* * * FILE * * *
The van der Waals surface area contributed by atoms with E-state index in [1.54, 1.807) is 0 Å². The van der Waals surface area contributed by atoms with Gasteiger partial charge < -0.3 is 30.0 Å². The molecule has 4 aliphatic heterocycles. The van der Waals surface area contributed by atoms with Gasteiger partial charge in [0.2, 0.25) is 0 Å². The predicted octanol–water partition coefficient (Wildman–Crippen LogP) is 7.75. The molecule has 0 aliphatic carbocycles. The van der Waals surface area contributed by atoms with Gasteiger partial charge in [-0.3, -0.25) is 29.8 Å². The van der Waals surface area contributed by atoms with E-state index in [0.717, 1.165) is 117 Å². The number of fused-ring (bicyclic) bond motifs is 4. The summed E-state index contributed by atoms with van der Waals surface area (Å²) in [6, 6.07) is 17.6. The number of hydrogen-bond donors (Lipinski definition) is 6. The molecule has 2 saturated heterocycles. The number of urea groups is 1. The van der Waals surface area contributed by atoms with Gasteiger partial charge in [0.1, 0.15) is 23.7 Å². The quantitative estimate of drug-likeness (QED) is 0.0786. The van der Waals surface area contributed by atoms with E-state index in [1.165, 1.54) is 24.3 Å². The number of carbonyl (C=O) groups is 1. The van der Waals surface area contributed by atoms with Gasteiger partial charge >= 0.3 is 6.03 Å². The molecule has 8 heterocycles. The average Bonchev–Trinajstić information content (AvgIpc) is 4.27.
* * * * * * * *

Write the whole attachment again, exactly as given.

The van der Waals surface area contributed by atoms with E-state index in [1.54, 1.807) is 0 Å². The van der Waals surface area contributed by atoms with Gasteiger partial charge < -0.3 is 30.0 Å². The molecule has 4 aliphatic heterocycles. The van der Waals surface area contributed by atoms with Gasteiger partial charge in [0.2, 0.25) is 0 Å². The predicted octanol–water partition coefficient (Wildman–Crippen LogP) is 7.75. The molecule has 0 aliphatic carbocycles. The van der Waals surface area contributed by atoms with Gasteiger partial charge in [-0.3, -0.25) is 29.8 Å². The van der Waals surface area contributed by atoms with E-state index in [0.717, 1.165) is 117 Å². The number of fused-ring (bicyclic) bond motifs is 4. The summed E-state index contributed by atoms with van der Waals surface area (Å²) in [6, 6.07) is 17.6. The number of hydrogen-bond donors (Lipinski definition) is 6. The molecule has 2 saturated heterocycles. The number of urea groups is 1. The van der Waals surface area contributed by atoms with Gasteiger partial charge in [0.1, 0.15) is 23.7 Å². The quantitative estimate of drug-likeness (QED) is 0.0786. The van der Waals surface area contributed by atoms with E-state index in [1.165, 1.54) is 24.3 Å². The number of carbonyl (C=O) groups is 1. The van der Waals surface area contributed by atoms with Gasteiger partial charge >= 0.3 is 6.03 Å². The molecule has 8 heterocycles. The average Bonchev–Trinajstić information content (AvgIpc) is 4.27.